• May 26, 2024

Tough on tobacco

 Tough on tobacco

As part of a new strategy to curb tobacco use, the Armenian government on Thursday announced plans to restrict smoking in public places and raise cigarette prices, according to a story in The Asbarez Post.

Prime Minister Karen Karapetyan’s cabinet was said to have approved the program, which aims to reduce the level of smoking in the country by a targeted amount during the next three years.

According to Ministry of Health estimates, the prevalence of smoking among Armenia’s adult population is more than 25 percent, while that among men is 55 percent.

The Health Minister, Levon Altunyan, said the planned anti-tobacco strategy included wide-ranging measures that would “toughen” rules on smoking in offices, restaurants, cafés and bars, raise cigarette taxes and ban all forms of tobacco advertising.

Speaking to reporters, Altunyan would not say whether there would be a blanket ban on smoking in public places. He said instead that these issues would be clarified when the government sent a package of bills to parliament this fall.

Altunyan insisted that Armenian companies manufacturing and importing cigarettes had not lobbied the government to water down the planned measures.

“We haven’t asked for their opinion either,” he added.

Arsen Torosyan, a doctor and anti-smoking campaigner, cautiously welcomed the government’s plans. “I hope that at least part of what has been declared will be implemented – cigarette prices will be raised, smoking will be completely banned in public places and tobacco advertising will be banned in full,” he said. “This cannot fail to cut the number of smokers because these methods have been successfully used all over the world.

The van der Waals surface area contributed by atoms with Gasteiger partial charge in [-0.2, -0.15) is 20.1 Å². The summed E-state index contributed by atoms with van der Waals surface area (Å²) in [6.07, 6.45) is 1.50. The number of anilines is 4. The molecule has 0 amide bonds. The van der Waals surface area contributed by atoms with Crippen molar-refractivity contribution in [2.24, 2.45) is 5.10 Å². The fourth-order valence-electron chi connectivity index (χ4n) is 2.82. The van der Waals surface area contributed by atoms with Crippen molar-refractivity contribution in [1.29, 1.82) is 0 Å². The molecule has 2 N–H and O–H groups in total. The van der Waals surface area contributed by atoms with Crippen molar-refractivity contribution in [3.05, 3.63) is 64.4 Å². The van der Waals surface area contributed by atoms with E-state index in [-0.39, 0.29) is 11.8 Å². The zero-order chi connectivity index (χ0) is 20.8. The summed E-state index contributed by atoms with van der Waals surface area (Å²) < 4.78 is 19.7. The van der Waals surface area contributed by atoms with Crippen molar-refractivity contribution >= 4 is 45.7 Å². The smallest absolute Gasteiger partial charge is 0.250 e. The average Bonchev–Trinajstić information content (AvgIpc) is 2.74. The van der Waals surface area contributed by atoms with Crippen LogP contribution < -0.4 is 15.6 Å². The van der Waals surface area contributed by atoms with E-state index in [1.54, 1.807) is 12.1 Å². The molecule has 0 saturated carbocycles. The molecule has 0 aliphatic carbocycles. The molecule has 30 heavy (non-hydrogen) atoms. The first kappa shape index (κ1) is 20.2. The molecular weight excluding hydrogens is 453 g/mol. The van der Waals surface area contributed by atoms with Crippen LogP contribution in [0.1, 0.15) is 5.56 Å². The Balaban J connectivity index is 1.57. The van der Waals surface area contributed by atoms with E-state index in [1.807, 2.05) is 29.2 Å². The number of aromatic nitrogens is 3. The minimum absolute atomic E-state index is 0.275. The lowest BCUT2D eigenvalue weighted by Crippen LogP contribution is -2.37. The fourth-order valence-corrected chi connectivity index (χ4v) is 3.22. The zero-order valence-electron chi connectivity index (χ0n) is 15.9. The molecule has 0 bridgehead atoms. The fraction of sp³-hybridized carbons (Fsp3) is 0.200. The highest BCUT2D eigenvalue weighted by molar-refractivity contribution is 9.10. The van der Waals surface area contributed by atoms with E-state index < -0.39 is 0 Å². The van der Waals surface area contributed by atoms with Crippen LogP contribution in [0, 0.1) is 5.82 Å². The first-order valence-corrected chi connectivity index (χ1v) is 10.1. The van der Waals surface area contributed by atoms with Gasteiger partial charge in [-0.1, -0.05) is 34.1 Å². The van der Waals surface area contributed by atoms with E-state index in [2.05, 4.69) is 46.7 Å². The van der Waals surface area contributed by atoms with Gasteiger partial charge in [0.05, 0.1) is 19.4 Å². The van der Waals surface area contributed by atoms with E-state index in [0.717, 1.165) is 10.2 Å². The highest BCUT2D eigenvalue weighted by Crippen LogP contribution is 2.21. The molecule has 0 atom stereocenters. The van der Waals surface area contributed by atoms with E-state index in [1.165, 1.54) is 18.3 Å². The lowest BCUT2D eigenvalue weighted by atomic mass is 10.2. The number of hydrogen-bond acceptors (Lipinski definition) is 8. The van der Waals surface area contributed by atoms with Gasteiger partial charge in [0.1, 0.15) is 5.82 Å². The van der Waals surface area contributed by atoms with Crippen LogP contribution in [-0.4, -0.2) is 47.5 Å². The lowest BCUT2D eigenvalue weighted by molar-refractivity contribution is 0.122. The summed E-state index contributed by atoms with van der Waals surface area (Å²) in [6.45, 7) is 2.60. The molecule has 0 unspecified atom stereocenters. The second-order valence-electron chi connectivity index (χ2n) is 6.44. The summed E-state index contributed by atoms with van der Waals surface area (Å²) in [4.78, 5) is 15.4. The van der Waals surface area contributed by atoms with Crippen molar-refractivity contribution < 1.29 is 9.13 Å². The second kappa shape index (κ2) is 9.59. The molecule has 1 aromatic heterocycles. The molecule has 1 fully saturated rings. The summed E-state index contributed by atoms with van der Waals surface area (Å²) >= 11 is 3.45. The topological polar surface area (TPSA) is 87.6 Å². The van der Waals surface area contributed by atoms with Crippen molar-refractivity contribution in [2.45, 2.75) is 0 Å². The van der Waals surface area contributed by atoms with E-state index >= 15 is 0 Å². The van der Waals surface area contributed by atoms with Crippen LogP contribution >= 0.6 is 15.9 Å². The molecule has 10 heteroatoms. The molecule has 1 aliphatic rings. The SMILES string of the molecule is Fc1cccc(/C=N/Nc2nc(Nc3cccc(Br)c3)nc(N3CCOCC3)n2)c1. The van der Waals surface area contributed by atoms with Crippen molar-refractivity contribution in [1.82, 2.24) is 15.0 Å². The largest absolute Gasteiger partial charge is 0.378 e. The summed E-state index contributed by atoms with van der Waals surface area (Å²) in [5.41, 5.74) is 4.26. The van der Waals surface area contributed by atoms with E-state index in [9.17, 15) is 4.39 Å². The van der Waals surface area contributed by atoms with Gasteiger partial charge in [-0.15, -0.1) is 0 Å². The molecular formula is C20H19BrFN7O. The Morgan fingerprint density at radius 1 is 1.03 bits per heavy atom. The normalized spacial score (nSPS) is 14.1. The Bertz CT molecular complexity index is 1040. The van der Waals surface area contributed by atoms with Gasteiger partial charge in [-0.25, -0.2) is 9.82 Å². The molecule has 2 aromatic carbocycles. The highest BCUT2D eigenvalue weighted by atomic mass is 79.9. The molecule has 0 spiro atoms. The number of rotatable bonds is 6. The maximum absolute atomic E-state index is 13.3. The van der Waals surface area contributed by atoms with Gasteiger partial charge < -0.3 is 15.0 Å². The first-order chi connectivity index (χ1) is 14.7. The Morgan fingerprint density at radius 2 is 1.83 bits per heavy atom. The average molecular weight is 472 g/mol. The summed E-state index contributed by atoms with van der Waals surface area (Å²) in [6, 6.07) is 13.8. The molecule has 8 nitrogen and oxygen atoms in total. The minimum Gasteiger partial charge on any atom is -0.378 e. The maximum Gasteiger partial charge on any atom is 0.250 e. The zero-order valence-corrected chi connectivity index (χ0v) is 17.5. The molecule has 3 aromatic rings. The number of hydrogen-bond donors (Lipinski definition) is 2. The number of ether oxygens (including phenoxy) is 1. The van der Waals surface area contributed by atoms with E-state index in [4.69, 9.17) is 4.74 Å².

“The key thing here is political will,” Torosyan added, pointing to the failure of a five-year anti-tobacco program adopted by the authorities in 2010.

That program was supposed to reduce tobacco consumption, but government data show that the proportion of heavy smokers in the population increased from 23 percent in 2012 to 26 percent in 2016.

A law that came into force in 2005 banned smoking in hospitals, cultural and educational institutions, and on public buses, while additional restrictions introduced a year later required other entities – including bars and restaurants – to allow smoking only in special ‘secluded areas’. However, since no sanctions were put in place to deter those inclined to ignore the regulations, the measures proved largely ineffective.